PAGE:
The Triumph of Experience

Great last words, JMH’s in Happiness Myth (which we close today in HAP 101): “there are other ways to see things.” Always, other ways. That’s history.

For the lifelong student of happiness, there are other books to read and write. Other historical manias and moments to ponder. Other forms of happiness to pursue. Other worries about how we may be getting it right or wrong. Other things towards which to turn one’s attention.

Hecht thus takes her place in the grand and growing tradition of American rut-busting iconoclasts, behind the likes of HDT

I left the woods for as good a reason as I went there. Perhaps it seemed to me that I had several more lives to live, and could not spare any more time for that one. It is remarkable how easily and insensibly we fall into a particular route, and make a beaten track for ourselves… The surface of the earth is soft and impressible by the feet of men; and so with the paths which the mind travels. How worn and dusty, then, must be the highways of the world, how deep the ruts of tradition and conformity!

and WJ:

“Ever not quite!”—this seems to wring the very last panting word out of rationalistic philosophy’s mouth. It is fit to be pluralism’s heraldic device. There is no complete generalization, no total point of view, no all-pervasive unity, but everywhere some residual resistance to verbalization, formulation, discursification, some genius of reality that escapes from the pressure of the logical finger, that says “hands off,” and claims its privacy, and means to be left to its own life. In every moment of immediate experience is somewhat absolutely original and novel… Let my last word, then, speaking in the name of intellectual philosophy, be [this]: “There is no conclusion. What has concluded, that we might conclude in regard to it? There are no fortunes to be told, and there is no advice to be given—Farewell!” –A Pluralist Mystic

There is no conclusion, no final word on how to be happy. On how to be. Experience triumphs not when it gets the last and final word, but when we open ourselves to the practical and personal wisdom of its next instructive deliverance. Tomorrow and tomorrow and tomorrow, the mind must walk its path. Life is a highway.

In other contexts, experience triumphs when we take it seriously and don’t attempt to reduce it to something smaller and more compact. In medical contexts (which, as I said, I’m thinking hard about in anticipation of next semester’s Bioethics class and next month’s talk to the pre-med students who’ve invited me to speak to them about “Experience, Happiness, and Medical Materialism”) that means healers who treat entire persons, not just bundled symptoms and physio-mental malfunctions.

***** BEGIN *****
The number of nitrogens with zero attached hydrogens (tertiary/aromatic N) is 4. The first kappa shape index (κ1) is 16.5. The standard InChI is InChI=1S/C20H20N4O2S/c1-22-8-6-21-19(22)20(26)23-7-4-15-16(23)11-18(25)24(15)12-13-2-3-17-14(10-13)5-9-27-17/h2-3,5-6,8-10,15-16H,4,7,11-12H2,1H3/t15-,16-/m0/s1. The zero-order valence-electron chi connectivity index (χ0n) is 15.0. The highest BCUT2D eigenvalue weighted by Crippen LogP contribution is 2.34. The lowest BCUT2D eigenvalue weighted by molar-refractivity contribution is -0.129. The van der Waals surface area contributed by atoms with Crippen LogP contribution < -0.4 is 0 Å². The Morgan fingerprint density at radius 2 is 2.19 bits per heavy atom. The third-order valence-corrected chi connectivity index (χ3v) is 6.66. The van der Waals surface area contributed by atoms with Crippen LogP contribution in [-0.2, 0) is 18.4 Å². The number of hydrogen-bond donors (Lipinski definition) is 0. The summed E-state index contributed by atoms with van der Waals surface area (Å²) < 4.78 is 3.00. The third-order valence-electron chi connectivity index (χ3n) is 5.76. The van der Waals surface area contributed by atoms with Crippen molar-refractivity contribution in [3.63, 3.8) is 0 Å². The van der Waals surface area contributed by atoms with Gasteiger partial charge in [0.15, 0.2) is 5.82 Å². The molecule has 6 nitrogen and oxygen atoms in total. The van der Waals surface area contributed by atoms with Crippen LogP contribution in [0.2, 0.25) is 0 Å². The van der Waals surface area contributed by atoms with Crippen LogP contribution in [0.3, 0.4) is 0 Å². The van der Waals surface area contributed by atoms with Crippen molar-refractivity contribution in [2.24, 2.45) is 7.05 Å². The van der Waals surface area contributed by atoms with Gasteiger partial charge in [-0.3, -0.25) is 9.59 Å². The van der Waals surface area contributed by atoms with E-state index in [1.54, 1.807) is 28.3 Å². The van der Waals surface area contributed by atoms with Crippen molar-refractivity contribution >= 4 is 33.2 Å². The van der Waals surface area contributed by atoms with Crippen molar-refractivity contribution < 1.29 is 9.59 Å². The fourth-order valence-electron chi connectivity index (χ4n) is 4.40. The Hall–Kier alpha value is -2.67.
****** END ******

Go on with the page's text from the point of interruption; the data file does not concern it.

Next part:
Taking experience seriously in every context involves humility, compassion, receptivity, and openness.  It doesn’t claim to know more than can be known in advance,of one’s own or another’s experience of life. It doesn’t automatically “discredit states of mind for which we have antipathy.” It’s non-reductive.

Hecht’s parting practical advice: first, free yourself of the conviction that you already know exactly how to be happy. That’s the “myth of knowing.”
Then, in this less certain state, start sketching out your happiness lists. Start with writing things you actually do; then make additions to each list, noting what you might like to add to your gallery of daily-happiness-type pleasures…

Never sign off on those lists. Stay on your toes, keep your books open,
do some experiments… Talk to neighbors… Inspire a young person… When someone says that “they” have now got [happiness] figured out, you may say aloud or in your head, “No, they probably don’t.”

Once again, another of our authors insists, there are no deep universal secrets to share. But here are some intra-mundane happiness-inducing activities, possibly not yet rehearsed by us all, well worth considering:
…being loving to your spouse, nurturing your children, tending to your extended family, nurturing friendships, helping local strangers, helping strangers far away, caring for animals, engaging in fine art and the arts of living (poetry, prose, painting, sculpture, music, dance, architecture, cooking, entertaining, gardening, decor), risking both being in the world and keeping apart, doing philosophy, learning the art of traveling and the art of staying home, planning for the future of humanity, and increasing the world’s knowledge.

After all that, can she and we still credibly complain that “people are shouting too many philosophies of health and happiness at us?” I think so. I don’t hear much shouting in this book.

So, sotto voce, just a couple more suggestions:
Try and be nice to people, avoid eating fat, read a good book every now and then, get some walking in and try and live together in peace and harmony with people of all creeds and nations.

Oh, and don’t miss too many reunions. Take your own subjective, idiosyncratic experience seriously. Smile, like Mr. Prine, at stuff nobody else smiles at. It’s perfectly legal.

via Blogger


Tags: ,

Leave a Reply

Fill in your details below or click an icon to log in: Logo

You are commenting using your account. Log Out / Change )

Twitter picture

You are commenting using your Twitter account. Log Out / Change )

Facebook photo

You are commenting using your Facebook account. Log Out / Change )

Google+ photo

You are commenting using your Google+ account. Log Out / Change )

Connecting to %s

%d bloggers like this: